Last year, when director Nicholas Stoller was filming Neighbors in Los Angeles, I got to visit the set with a few other online reporters. Since this was the third time getting to see Stoller direct (I got to visit the set of Get Him to the Greek and The Five-Year Engagement), I was pretty sure one thing was going to happen: I’d laugh a lot. And like I predicted, that was exactly what happened. If you’re not familiar with the film, Neighbors stars Seth Rogen and Rose Byrne as a married couple who must deal with a fraternity—headed up by Zac Efron—when it moves in next door. From what I saw and learned on set, Neighbors is definitely loaded with some great jokes that range from crazy party scenes to male nudity. There is no way Neighbors is PG-13. It’s a hard R.
During a break in filming, I was able to participate in a group interview with Stoller. He talked about how the project came together, why he’s shooting anamorphic widescreen, casting Efron, whose decision was it to do the extreme amount of male nudity, how Enter The Void was a big inspiration for the visual look, what’s the secret for shooting a party scene, and so much more. Hit the jump for what he had to say. Neighbors opens May 9, 2014.
Before going any further, if you haven’t seen the very funny trailer for Neighbors, I’d watch that first:
Nicholas Stoller: I am shooting it digital. Yeah. Hulk sent me a very, very long and an amazing e-mail describing why he likes film over digital. It’s interesting.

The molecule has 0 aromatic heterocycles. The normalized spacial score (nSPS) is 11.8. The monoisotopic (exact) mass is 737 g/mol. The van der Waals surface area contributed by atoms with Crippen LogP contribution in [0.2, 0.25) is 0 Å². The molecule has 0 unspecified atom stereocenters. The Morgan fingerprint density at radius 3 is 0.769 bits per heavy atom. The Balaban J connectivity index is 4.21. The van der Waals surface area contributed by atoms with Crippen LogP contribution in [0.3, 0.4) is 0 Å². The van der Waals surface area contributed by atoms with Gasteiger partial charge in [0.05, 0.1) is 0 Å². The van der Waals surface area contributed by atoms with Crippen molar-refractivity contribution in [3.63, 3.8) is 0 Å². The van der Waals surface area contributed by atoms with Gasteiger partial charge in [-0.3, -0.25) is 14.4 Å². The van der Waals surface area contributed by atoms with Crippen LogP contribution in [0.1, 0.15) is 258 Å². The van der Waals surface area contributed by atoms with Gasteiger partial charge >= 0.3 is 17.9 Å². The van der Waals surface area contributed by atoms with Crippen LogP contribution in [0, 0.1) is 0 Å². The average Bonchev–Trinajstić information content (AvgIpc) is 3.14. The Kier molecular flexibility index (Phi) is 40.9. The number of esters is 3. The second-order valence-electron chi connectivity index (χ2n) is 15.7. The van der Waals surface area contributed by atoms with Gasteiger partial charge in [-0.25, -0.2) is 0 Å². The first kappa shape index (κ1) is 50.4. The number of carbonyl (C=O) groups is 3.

Well, it seems to fit with your shooting style that you have.
Stoller: Yeah. I like digital because you can shoot for longer. Improv is great for Steadicam. It’s a lot lighter. It’s not just its lighter, but on film, it’s a 3 minute mag versus a 20-minute mag. We actually aren’t doing much Steadicam on this. But, handheld, the mag would be three minutes. And then, also, I actually prefer it aesthetically at night. I think digital at night is–I just like the look of it more. I mean, if you’re a Stanley Kubrick and you’re doing Barry Lyndon, that’s one thing. And then, it’s the most beautiful thing ever shot, , in the history of cinema. But, if you’re me shooting dick jokes, it’s a little–it’s harder to do.
I appreciate the Barry Lyndon shout-out.
Stoller: Barry Lyndon is the best movie ever.
Can you take us back to just where this started for you?